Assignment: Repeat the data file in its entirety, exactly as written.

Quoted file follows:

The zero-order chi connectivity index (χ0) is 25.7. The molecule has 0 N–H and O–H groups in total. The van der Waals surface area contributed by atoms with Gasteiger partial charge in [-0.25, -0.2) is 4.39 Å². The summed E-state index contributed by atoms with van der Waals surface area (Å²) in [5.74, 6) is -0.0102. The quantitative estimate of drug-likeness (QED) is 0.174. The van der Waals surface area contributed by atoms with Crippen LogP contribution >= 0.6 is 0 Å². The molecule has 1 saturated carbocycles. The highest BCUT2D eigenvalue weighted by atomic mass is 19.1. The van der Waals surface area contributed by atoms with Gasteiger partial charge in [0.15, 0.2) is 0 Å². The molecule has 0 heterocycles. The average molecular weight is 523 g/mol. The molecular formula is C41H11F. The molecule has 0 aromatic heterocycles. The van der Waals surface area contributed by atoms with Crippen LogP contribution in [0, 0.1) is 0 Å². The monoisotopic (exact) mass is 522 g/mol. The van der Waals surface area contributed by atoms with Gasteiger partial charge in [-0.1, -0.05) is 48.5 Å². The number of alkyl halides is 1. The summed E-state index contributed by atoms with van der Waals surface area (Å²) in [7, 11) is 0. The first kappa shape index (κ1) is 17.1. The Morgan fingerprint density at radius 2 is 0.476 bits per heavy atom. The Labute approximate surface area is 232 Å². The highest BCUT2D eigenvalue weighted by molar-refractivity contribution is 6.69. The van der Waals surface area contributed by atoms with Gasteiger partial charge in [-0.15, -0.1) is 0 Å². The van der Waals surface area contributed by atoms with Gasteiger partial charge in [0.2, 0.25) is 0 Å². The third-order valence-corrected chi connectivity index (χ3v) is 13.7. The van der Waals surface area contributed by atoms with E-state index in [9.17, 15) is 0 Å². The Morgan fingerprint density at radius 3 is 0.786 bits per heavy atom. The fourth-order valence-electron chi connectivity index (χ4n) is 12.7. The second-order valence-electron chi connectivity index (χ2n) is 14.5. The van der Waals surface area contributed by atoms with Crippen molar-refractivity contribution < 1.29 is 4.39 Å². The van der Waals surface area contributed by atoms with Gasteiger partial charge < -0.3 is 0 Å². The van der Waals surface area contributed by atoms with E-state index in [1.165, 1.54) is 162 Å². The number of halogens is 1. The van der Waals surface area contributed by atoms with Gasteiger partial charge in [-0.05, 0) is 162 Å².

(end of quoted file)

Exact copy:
The zero-order chi connectivity index (χ0) is 25.7. The molecule has 0 N–H and O–H groups in total. The van der Waals surface area contributed by atoms with Gasteiger partial charge in [-0.25, -0.2) is 4.39 Å². The summed E-state index contributed by atoms with van der Waals surface area (Å²) in [5.74, 6) is -0.0102. The quantitative estimate of drug-likeness (QED) is 0.174. The van der Waals surface area contributed by atoms with Crippen LogP contribution >= 0.6 is 0 Å². The molecule has 1 saturated carbocycles. The highest BCUT2D eigenvalue weighted by atomic mass is 19.1. The van der Waals surface area contributed by atoms with Gasteiger partial charge in [0.15, 0.2) is 0 Å². The molecule has 0 heterocycles. The average molecular weight is 523 g/mol. The molecular formula is C41H11F. The molecule has 0 aromatic heterocycles. The van der Waals surface area contributed by atoms with Crippen LogP contribution in [0, 0.1) is 0 Å². The monoisotopic (exact) mass is 522 g/mol. The van der Waals surface area contributed by atoms with Gasteiger partial charge in [-0.1, -0.05) is 48.5 Å². The number of alkyl halides is 1. The summed E-state index contributed by atoms with van der Waals surface area (Å²) in [7, 11) is 0. The first kappa shape index (κ1) is 17.1. The Morgan fingerprint density at radius 2 is 0.476 bits per heavy atom. The Labute approximate surface area is 232 Å². The highest BCUT2D eigenvalue weighted by molar-refractivity contribution is 6.69. The van der Waals surface area contributed by atoms with Gasteiger partial charge in [-0.15, -0.1) is 0 Å². The van der Waals surface area contributed by atoms with Gasteiger partial charge in [0.2, 0.25) is 0 Å². The third-order valence-corrected chi connectivity index (χ3v) is 13.7. The van der Waals surface area contributed by atoms with E-state index in [9.17, 15) is 0 Å². The Morgan fingerprint density at radius 3 is 0.786 bits per heavy atom. The fourth-order valence-electron chi connectivity index (χ4n) is 12.7. The second-order valence-electron chi connectivity index (χ2n) is 14.5. The van der Waals surface area contributed by atoms with Crippen molar-refractivity contribution < 1.29 is 4.39 Å². The van der Waals surface area contributed by atoms with Gasteiger partial charge < -0.3 is 0 Å². The van der Waals surface area contributed by atoms with E-state index in [1.165, 1.54) is 162 Å². The number of halogens is 1. The van der Waals surface area contributed by atoms with Gasteiger partial charge in [-0.05, 0) is 162 Å².